Consensus coding sequences

cDNA: 

complementary DNA

CGC: 

Cancer gene census

CNVs: 

Copy-number variations

DAVID: 

Database for annotation, visualization and integrated discovery

GAM: 

Generalized additive model

HNSC: 

Head and neck squamous cell carcinoma

HPRD: 

Human protein reference database

ICGC: 

International cancer genome consortium

KIRC: 

Kidney renal clear cell carcinoma

LNDriver: 

Length-Net-Driver

NGS: 

Next-generation sequencing

PWV: 

Probability weight vector

SNVs: 

Single nucleotide variants

TCGA: 

The Cancer Genome Atlas

THCA: 

Thyroid carcinoma

Declarations

Acknowledgements

Not applicable.

Declarations

This article has been published as part of BMC Bioinformatics Volume 17 Supplement 17, 2016: Proceedings of the 27th International Conference on Genome Informatics: bioinformatics. The full contents of the supplement are available online at http://bmcbioinformatics.biomedcentral.com/articles/supplements/volume-17-supplement-17.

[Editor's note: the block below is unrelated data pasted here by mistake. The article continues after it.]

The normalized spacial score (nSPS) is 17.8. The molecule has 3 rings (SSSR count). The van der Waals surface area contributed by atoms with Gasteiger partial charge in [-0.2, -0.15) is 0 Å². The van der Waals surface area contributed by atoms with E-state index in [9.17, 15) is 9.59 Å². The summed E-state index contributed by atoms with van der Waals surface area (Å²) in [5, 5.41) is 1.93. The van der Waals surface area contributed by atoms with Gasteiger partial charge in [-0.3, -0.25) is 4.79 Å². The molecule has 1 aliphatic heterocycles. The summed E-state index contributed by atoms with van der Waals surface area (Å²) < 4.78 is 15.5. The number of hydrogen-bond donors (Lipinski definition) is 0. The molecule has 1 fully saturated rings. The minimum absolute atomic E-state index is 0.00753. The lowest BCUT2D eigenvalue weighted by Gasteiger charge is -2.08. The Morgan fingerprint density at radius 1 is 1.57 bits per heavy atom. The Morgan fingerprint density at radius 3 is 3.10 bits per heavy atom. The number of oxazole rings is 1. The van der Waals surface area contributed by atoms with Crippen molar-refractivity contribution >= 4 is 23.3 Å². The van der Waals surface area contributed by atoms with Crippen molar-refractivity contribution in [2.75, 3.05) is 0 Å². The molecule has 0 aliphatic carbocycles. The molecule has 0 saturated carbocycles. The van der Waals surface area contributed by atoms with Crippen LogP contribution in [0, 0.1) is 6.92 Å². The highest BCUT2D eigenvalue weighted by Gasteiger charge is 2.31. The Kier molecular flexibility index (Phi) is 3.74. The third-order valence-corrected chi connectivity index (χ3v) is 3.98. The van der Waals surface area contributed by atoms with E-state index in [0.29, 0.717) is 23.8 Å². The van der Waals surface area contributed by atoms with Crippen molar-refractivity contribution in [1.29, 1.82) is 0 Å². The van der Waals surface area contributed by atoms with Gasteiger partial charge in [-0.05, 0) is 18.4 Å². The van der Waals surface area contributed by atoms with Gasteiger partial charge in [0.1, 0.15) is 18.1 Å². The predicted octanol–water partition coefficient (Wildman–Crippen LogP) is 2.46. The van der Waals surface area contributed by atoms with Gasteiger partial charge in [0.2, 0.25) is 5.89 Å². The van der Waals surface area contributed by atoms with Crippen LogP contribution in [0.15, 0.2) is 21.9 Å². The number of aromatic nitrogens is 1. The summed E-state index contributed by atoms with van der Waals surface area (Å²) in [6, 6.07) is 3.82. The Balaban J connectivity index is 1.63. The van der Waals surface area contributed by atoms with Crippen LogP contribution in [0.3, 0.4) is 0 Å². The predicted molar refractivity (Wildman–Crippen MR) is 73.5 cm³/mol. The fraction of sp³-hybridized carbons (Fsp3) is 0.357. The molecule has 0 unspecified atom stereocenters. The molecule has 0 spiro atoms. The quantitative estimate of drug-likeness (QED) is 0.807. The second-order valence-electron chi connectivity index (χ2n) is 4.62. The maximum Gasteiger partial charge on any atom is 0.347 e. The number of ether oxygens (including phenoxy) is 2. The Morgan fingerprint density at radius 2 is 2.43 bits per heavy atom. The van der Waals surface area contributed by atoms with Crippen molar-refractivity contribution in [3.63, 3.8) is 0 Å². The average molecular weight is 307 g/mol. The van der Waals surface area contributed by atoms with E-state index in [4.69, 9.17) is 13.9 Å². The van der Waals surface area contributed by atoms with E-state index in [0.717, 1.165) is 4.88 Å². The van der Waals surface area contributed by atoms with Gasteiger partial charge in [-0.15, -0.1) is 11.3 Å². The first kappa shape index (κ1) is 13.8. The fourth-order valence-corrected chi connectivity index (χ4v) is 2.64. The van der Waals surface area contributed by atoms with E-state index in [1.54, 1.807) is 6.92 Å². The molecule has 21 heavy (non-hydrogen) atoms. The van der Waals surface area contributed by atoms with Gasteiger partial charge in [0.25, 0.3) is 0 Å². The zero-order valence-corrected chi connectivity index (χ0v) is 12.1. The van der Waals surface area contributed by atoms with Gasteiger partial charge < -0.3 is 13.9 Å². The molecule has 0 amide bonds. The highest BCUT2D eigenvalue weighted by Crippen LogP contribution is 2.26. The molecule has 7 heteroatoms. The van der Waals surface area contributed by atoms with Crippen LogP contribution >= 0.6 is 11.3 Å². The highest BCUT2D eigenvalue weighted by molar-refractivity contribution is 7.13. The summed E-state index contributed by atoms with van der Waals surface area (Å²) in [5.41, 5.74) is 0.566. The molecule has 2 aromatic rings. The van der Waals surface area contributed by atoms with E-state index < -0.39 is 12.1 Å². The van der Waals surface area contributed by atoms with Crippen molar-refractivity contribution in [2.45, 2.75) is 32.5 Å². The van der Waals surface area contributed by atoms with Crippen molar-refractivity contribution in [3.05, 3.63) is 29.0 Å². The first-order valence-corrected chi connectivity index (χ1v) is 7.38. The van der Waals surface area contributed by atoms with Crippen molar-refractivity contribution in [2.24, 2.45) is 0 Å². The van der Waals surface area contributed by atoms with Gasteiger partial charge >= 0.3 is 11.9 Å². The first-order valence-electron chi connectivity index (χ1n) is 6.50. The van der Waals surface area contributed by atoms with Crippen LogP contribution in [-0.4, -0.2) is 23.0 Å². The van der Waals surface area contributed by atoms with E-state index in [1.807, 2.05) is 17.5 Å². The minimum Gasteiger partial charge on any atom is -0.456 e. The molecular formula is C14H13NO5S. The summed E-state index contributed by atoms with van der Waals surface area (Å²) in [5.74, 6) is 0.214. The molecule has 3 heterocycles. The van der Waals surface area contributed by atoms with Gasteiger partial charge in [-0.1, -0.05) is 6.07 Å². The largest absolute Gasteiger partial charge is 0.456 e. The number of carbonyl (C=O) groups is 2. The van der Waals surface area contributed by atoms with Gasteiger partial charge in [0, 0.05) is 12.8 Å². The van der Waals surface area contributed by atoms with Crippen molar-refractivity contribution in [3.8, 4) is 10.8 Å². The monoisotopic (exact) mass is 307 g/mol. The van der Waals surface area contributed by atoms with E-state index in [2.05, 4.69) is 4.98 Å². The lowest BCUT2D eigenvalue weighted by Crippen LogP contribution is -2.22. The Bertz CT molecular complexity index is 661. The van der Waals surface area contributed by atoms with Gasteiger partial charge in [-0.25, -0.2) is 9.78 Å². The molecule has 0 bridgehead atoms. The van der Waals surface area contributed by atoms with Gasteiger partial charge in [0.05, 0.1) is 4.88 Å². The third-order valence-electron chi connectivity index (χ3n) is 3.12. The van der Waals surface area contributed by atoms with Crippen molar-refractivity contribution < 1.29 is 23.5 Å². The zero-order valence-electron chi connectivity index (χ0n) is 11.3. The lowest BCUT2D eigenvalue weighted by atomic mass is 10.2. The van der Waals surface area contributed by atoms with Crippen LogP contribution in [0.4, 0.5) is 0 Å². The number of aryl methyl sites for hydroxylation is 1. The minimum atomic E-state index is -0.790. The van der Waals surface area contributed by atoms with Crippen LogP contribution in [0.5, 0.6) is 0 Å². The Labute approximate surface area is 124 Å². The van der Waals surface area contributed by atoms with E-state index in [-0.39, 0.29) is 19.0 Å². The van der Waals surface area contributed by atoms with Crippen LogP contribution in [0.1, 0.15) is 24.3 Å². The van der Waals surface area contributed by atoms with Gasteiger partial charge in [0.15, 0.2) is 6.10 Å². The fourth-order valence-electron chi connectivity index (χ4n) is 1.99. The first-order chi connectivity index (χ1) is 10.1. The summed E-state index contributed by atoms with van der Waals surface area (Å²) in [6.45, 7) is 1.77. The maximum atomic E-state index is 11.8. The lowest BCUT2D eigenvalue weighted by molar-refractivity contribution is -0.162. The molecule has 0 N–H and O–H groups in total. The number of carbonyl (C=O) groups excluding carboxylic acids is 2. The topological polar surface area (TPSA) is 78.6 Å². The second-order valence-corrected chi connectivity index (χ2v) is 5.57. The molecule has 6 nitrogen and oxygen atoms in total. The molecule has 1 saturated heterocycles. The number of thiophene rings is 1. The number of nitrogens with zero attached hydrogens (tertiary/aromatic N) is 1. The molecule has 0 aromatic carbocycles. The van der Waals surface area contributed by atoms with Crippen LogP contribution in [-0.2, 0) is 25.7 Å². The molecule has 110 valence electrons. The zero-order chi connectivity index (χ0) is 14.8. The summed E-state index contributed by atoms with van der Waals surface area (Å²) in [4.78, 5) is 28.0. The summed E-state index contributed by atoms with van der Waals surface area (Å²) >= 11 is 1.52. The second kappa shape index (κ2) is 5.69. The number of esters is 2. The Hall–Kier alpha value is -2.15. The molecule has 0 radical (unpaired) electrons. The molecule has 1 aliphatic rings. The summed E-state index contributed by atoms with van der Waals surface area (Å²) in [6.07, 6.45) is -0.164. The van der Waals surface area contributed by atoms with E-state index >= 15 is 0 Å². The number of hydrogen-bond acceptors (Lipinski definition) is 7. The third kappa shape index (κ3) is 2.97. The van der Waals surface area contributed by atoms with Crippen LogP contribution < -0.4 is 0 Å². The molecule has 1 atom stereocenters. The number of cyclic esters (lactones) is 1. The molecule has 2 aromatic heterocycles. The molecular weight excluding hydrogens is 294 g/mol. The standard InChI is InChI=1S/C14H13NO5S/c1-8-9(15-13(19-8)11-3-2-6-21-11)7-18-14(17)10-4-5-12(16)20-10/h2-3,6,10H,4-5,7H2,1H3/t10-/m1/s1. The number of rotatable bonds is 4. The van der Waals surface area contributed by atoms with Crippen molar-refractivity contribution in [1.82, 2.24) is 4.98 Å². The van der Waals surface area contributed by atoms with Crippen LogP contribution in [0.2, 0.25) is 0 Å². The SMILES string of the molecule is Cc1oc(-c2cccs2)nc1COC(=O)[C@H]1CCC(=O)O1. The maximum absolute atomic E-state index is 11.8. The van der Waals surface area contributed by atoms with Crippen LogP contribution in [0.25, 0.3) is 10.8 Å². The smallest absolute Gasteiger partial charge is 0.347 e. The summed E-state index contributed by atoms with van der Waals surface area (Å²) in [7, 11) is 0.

Funding

Publication costs for this study were funded by the National Natural Science Foundation of China (61272339). This study was supported by the National Natural Science Foundation of China (31301101&61272339), and the Anhui Provincial Natural Science Foundation (1408085QF106&1508085QF135).

Availability of data and materials

The datasets supporting the conclusions of this article are included within the article and its additional files.

Authors’ contributions

PJW carried out the experiments, analyses presented in this work and wrote the manuscript. DZ carried out the data analysis. JX and CHZ helped with project design, edited the manuscript and provided guidance and feedback throughout. All authors read and approved the final manuscript.

Competing interests

The authors declare that they have no competing interests.

Consent for publication

Not applicable.

Ethics approval and consent to participate

Not applicable.